• 146 Chapter 8 Web Design With Photoshop 7. Now we are ready to start saving the image as the pages of our web site. If you are working in a student lab at SUU, you can save the pages in your “F:\public_html” folder. If not, you can save the pages...
    • Page 21

    •  
    • 15 (Conner & Norman, 1995). Completion of an activity may be enough for some students to feel success, while others may need to be proficient in order to enjoy that success. This confirms the importance of teachers giving positive feedback and...
    • Page 19

    •  
    • 15 achievement in reading is higher at the end of the school year than it was at the beginning of the year (Al Otaiba, Kosanovich-Grek, Torgesen, Hassler, & Wahl, 2005). One study shows that, when using ability grouping for reading instruction,...
    • Page 21

    •  
    • 16 For educators, the challenge is to continue to investigate and develop new programs to help all students to perform and achieve their full potential. Research and development of new teaching techniques will always be a continuing effort in...
    • Page 21

    •  
    • 16 prompts them to think about the salient features of each problem. This discussion helps them gage what they do and do not understand, as well as develop their own problem solving strategies (Cooper, 1999). Many educational theorists have...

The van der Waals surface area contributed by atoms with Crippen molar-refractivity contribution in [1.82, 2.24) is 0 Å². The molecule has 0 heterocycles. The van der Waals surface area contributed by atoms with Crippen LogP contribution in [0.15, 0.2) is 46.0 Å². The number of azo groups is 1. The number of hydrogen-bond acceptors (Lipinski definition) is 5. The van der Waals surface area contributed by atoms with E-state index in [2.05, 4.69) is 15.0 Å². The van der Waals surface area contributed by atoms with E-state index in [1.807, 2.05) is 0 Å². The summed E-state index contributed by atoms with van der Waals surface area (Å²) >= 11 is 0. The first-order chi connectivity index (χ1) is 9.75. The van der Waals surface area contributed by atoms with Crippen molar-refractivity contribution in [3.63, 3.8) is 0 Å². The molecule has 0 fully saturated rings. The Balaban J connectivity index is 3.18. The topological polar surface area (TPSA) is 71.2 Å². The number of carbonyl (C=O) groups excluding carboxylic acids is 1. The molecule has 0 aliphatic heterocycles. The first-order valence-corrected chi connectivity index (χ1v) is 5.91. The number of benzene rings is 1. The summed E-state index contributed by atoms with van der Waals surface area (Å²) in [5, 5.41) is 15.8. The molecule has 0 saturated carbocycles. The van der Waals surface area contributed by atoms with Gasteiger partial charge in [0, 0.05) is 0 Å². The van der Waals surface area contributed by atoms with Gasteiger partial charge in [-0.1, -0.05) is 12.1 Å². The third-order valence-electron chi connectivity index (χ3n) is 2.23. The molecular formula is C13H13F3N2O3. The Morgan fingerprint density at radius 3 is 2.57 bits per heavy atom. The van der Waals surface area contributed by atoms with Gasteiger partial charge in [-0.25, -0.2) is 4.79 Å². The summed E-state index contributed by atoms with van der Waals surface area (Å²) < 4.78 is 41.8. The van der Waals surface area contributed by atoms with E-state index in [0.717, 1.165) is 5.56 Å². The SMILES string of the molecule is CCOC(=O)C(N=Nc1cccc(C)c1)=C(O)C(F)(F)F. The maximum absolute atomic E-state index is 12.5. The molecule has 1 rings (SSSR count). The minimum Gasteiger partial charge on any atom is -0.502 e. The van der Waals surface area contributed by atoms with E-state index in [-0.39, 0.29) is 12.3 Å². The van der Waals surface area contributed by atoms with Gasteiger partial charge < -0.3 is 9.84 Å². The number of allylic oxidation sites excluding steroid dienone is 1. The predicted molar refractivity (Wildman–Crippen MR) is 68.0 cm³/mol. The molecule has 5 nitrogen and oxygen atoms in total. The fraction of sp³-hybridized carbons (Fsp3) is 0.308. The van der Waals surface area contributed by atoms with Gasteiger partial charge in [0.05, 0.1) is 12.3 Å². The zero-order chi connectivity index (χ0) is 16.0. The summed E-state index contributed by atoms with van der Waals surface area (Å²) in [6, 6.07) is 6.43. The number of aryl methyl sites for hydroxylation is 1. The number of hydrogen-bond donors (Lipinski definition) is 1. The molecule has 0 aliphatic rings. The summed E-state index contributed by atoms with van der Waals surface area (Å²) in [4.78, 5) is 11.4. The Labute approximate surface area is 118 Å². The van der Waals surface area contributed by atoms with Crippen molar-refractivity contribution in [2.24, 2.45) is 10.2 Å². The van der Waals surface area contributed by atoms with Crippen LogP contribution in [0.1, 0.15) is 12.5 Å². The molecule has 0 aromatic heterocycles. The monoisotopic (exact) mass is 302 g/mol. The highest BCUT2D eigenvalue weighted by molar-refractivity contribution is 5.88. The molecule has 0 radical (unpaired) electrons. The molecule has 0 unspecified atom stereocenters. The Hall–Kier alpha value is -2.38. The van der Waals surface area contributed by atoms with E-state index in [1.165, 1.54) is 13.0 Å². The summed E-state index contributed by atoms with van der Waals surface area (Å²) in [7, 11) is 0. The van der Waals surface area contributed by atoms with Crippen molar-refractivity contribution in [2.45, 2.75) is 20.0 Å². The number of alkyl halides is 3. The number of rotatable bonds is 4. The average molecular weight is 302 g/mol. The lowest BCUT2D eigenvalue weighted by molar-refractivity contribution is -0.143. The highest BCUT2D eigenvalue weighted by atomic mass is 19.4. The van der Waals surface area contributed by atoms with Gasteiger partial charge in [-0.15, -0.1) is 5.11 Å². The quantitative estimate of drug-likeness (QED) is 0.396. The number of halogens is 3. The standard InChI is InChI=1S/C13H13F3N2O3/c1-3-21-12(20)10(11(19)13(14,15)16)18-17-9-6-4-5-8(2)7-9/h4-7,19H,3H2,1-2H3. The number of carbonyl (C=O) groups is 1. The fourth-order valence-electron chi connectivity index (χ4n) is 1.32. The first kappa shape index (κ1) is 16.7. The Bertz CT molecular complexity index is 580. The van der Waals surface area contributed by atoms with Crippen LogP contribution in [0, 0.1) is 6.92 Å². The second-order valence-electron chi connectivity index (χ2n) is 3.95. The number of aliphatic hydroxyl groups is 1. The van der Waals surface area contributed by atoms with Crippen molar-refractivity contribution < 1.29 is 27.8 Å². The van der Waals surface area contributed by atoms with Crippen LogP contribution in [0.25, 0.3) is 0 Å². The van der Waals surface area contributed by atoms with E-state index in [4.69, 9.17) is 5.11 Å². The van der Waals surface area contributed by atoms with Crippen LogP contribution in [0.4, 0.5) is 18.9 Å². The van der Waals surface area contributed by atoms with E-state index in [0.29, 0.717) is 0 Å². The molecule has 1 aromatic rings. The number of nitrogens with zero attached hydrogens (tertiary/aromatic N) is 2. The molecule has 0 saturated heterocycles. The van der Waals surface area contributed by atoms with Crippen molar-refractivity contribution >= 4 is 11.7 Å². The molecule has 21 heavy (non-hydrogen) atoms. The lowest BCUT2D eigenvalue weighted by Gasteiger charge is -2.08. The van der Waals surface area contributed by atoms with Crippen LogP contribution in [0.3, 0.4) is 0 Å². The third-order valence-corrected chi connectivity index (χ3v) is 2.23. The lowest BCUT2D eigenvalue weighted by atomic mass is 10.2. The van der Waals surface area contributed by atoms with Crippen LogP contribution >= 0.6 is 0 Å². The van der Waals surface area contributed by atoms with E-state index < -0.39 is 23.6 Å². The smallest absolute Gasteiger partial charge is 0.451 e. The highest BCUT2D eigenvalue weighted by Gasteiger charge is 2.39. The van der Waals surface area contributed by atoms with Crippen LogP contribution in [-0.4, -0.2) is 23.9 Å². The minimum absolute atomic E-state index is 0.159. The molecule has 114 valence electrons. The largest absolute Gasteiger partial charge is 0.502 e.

• Page 21

    •  
    • 16 Text structure. Expository text is organized into different structures. These structures include sequence, compare and contrast, description, cause and effect, and problem and solution (Akhondi, Malayeri, & Samad, 2011; Moss, 2004). Each...
    • Page 19

    •  
    • 16 The survey provided qualitative measures necessary to assess students’ attitudes towards the SMART interactive whiteboard versus the traditional whiteboard. The surveys include five questions scaling different degrees of responses about the...
    • Page 23

    •  
    • 17 can help educators guide instruction for all of the students in their charge. Assessments should be useful, meaningful, informative, and educative. They must capture and communicate judgments about student work and show students how to be better...
    • Page 24

    •  
    • 18 discovery that emerged from this qualitative study were the differences in the amounts of literacy activities that took place per hour. For example, even though these families were all from low- SES backgrounds, researchers categorized them into...
    • Page 23

    •  
    • 19 concept addresses conservation of energy in chemical interactions. It does not address the concept of increase in disorder. This is a concept missing from the Utah Core and will be discussed later in the literature review. This standard is...

QuickView

Display a larger image and more item information when the pointer pauses over a thumbnail
 

Layout options:

Select the collections to add or remove from your search
A
B
C
D
E
F
G
H
I
J
K
L
M
N
O
P
Q
R
S
T
U
V
W
X
Y
Z
 
OK
Select the collections to add or remove from your search
A
B
C
D
E
F
G
H
I
J
K
L
M
N
O
P
Q
R
S
T
U
V
W
X
Y
Z
 
OK